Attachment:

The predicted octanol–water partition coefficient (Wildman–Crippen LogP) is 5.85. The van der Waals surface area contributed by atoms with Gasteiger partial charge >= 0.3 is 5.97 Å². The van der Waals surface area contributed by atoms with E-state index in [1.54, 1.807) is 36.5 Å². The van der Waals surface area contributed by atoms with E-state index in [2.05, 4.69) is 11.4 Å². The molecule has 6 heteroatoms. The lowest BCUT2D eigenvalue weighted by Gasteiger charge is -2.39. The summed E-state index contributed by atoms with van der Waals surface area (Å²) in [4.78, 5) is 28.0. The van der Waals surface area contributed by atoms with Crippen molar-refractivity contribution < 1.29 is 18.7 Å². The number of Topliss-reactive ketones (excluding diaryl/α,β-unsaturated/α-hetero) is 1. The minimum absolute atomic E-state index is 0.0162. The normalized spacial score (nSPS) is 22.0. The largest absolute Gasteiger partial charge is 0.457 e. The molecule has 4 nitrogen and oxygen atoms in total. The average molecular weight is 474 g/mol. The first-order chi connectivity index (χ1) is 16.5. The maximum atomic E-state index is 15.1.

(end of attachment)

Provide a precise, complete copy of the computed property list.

The predicted octanol–water partition coefficient (Wildman–Crippen LogP) is 5.85. The van der Waals surface area contributed by atoms with Gasteiger partial charge >= 0.3 is 5.97 Å². The van der Waals surface area contributed by atoms with E-state index in [1.54, 1.807) is 36.5 Å². The van der Waals surface area contributed by atoms with E-state index in [2.05, 4.69) is 11.4 Å². The molecule has 6 heteroatoms. The lowest BCUT2D eigenvalue weighted by Gasteiger charge is -2.39. The summed E-state index contributed by atoms with van der Waals surface area (Å²) in [4.78, 5) is 28.0. The van der Waals surface area contributed by atoms with Crippen molar-refractivity contribution < 1.29 is 18.7 Å². The number of Topliss-reactive ketones (excluding diaryl/α,β-unsaturated/α-hetero) is 1. The minimum absolute atomic E-state index is 0.0162. The normalized spacial score (nSPS) is 22.0. The largest absolute Gasteiger partial charge is 0.457 e. The molecule has 4 nitrogen and oxygen atoms in total. The average molecular weight is 474 g/mol. The first-order chi connectivity index (χ1) is 16.5. The maximum atomic E-state index is 15.1.